Curry and Jennings argue that restrictions “target some of the most vulnerable people in our communities.” And, they point out, the Episcopal Church has some economic weight behind its opinions.
For more than thirty-five years, the General Convention has expressed support for access to healthcare for all Americans, whether defined specifically as citizens, or more broadly to include everyone. This is a principle that can’t be tied to a single law or legislative initiative. Rather, for the Episcopal Church this is an expression of the Baptismal Covenant.
Tess Judge is treasurer of the Episcopal Diocese of East Carolina, and member of both the executive council for Province IV of the Episcopal Church and General Convention.
There is both freedom and risk in being able to choose to include those that society excludes. The risk, of course is that society will add us to the Outcast pile.
In our modern, connected world stories rise like rockets and quickly traverse the media sky and what seemed to generate so much light and noise in the immediate experience quickly fade from our attention. Sometimes, these stories speak to deeper happenings in the life of the body (and sometimes not) but here are some thoughts on the Church in the year just passed.
Really, our theology is a bit like IKEA furniture, and nowhere is the IKEA-ness expressed best in the American church through General Convention. If you’ve ever put together anything from IKEA, you know that the instructions are short on words, big on pictures, and the expectation is that with these instructions, any of us can “go thou and do likewise.”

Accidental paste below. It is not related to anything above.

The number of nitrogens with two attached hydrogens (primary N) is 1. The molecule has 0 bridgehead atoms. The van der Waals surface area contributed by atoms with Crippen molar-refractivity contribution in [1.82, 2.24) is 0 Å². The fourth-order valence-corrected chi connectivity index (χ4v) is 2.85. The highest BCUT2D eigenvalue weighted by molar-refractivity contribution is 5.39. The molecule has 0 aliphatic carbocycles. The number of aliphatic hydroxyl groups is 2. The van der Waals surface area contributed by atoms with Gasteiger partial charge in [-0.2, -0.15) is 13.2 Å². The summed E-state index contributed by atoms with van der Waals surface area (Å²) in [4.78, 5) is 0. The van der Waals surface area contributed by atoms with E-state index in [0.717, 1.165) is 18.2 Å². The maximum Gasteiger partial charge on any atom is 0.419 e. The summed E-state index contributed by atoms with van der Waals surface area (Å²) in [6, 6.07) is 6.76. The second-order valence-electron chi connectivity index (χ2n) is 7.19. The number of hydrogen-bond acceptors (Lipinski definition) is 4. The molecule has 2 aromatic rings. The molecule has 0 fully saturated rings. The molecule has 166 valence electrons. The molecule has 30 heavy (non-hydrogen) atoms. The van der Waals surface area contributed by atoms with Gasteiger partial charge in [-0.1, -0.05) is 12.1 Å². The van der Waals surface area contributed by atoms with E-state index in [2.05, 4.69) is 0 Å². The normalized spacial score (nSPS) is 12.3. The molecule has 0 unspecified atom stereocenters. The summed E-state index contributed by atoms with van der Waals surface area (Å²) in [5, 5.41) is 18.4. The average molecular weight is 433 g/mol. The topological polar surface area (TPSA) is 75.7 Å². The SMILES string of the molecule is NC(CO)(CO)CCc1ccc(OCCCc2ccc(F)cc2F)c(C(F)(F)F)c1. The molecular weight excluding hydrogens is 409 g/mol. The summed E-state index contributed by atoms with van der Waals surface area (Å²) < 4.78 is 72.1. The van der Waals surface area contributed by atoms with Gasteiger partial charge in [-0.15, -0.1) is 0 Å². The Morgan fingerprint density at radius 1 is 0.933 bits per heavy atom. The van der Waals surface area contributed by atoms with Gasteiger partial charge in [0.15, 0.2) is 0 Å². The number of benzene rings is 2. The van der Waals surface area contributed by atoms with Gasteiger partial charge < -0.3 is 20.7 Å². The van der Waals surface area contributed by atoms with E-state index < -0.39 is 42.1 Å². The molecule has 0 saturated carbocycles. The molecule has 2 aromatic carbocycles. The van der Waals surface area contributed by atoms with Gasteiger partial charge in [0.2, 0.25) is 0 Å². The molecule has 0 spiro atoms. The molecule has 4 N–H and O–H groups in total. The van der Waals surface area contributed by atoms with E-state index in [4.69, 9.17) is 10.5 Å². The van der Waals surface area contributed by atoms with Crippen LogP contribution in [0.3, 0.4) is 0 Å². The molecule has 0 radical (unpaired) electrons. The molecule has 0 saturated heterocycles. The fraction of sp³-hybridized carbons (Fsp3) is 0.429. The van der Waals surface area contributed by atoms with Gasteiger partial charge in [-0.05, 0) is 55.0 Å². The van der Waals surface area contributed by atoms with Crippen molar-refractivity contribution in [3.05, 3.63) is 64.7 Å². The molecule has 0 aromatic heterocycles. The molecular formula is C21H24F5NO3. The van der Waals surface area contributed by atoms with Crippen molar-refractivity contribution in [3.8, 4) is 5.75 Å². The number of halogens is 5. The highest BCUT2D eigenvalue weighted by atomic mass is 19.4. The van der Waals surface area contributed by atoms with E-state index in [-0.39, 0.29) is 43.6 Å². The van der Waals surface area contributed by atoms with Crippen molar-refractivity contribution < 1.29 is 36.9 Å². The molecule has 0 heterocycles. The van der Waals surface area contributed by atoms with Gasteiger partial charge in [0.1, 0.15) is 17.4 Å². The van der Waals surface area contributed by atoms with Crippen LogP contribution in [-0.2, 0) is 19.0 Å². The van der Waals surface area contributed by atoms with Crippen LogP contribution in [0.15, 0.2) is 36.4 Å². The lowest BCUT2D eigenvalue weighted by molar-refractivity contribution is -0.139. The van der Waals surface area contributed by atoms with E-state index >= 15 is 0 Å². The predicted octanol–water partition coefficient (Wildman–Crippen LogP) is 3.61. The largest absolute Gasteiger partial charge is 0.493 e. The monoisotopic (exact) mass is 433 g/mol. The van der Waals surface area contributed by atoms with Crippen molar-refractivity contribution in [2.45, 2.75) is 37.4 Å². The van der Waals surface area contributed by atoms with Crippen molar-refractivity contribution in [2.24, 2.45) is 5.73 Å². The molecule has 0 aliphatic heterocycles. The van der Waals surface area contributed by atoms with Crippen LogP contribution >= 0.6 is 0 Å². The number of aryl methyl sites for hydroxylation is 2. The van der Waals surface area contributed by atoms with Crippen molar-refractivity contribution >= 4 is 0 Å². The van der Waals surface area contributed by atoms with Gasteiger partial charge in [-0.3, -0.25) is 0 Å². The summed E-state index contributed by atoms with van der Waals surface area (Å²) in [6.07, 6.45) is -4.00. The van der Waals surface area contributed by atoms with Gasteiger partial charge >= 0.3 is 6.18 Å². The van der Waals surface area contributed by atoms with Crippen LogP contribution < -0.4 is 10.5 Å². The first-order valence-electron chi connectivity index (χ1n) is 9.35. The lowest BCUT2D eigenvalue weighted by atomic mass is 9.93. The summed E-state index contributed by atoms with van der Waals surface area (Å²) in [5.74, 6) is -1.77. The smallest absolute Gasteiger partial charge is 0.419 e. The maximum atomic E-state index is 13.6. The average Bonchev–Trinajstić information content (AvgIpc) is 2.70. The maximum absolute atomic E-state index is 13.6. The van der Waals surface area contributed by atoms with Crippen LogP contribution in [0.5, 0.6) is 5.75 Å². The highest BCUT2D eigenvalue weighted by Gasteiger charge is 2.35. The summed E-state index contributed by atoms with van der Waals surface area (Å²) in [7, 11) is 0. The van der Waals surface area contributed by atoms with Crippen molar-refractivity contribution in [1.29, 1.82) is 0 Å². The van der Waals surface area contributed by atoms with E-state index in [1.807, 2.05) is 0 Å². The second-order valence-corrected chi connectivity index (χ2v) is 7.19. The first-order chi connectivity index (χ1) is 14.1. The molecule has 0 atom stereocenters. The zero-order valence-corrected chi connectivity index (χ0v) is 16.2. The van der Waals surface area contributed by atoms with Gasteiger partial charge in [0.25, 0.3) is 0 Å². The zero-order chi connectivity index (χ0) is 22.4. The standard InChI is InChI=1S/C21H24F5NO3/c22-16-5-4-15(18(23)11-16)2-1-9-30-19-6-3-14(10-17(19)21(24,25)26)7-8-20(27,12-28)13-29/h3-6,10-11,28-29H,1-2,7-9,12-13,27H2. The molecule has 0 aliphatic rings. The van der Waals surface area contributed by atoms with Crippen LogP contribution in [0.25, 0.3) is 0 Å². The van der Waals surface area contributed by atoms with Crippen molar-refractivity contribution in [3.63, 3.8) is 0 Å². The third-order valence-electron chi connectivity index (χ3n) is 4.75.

“What I’ve come to understand after attending General Convention three times is that the Episcopal Church is about as diverse a body of faithful people as a denomination can be and still consider itself to be one church.”
The FOX news affiliate in Providence, Rhode Island, interviewed the Right Reverend Nicholas Knisely, Bishop of Rhode Island, following General…
At the Magazine this month we’re telling stories and reflecting on General Convention. In the wake of the Supreme Court and GC’s acceptance of marriage equality, John Gillespie explores the biblical texts and the thin thread on which opposition to GLBTQ rights rests.
At the Magazine this month we’re telling stories and reflecting on General Convention. In this piece, Marshall Scott wonders what it is we wait for in anticipation of General Convention.
In the Magazine this month we’ve been exploring the lived experience of marriage from within and without. This post is from powerful remarks offered at General Convention by Katrina Hamilton, deputy from the Diocese of Olympia, questioning the implicit trajectory of relationships towards marriage